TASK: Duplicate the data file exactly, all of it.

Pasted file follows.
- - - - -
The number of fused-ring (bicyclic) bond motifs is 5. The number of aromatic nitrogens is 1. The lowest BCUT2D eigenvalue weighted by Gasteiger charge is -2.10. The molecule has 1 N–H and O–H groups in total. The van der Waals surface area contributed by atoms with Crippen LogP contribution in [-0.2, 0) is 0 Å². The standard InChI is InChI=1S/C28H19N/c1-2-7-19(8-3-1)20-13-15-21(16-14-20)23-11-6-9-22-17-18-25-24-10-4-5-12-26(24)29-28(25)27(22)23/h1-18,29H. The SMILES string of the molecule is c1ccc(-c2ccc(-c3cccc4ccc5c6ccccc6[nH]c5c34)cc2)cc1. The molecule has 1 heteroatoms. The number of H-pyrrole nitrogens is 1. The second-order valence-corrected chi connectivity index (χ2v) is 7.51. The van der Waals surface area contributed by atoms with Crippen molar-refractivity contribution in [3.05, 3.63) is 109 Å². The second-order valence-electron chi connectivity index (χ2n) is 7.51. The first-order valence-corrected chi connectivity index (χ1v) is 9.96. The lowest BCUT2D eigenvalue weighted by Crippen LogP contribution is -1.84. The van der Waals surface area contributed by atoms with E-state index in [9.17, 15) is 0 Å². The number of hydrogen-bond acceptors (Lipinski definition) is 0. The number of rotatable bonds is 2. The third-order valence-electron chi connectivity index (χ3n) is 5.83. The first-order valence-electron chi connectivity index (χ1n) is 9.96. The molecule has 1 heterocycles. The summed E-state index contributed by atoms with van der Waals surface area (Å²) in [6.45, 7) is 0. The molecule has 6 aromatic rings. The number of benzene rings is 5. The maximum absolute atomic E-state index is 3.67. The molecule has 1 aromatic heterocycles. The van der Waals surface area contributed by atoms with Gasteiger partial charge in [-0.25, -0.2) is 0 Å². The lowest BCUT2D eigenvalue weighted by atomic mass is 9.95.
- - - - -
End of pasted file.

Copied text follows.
The number of fused-ring (bicyclic) bond motifs is 5. The number of aromatic nitrogens is 1. The lowest BCUT2D eigenvalue weighted by Gasteiger charge is -2.10. The molecule has 1 N–H and O–H groups in total. The van der Waals surface area contributed by atoms with Crippen LogP contribution in [-0.2, 0) is 0 Å². The standard InChI is InChI=1S/C28H19N/c1-2-7-19(8-3-1)20-13-15-21(16-14-20)23-11-6-9-22-17-18-25-24-10-4-5-12-26(24)29-28(25)27(22)23/h1-18,29H. The SMILES string of the molecule is c1ccc(-c2ccc(-c3cccc4ccc5c6ccccc6[nH]c5c34)cc2)cc1. The molecule has 1 heteroatoms. The number of H-pyrrole nitrogens is 1. The second-order valence-corrected chi connectivity index (χ2v) is 7.51. The van der Waals surface area contributed by atoms with Crippen molar-refractivity contribution in [3.05, 3.63) is 109 Å². The second-order valence-electron chi connectivity index (χ2n) is 7.51. The first-order valence-corrected chi connectivity index (χ1v) is 9.96. The lowest BCUT2D eigenvalue weighted by Crippen LogP contribution is -1.84. The van der Waals surface area contributed by atoms with E-state index in [9.17, 15) is 0 Å². The number of hydrogen-bond acceptors (Lipinski definition) is 0. The number of rotatable bonds is 2. The third-order valence-electron chi connectivity index (χ3n) is 5.83. The first-order valence-electron chi connectivity index (χ1n) is 9.96. The molecule has 1 heterocycles. The summed E-state index contributed by atoms with van der Waals surface area (Å²) in [6.45, 7) is 0. The molecule has 6 aromatic rings. The number of benzene rings is 5. The maximum absolute atomic E-state index is 3.67. The molecule has 1 aromatic heterocycles. The van der Waals surface area contributed by atoms with Gasteiger partial charge in [-0.25, -0.2) is 0 Å². The lowest BCUT2D eigenvalue weighted by atomic mass is 9.95.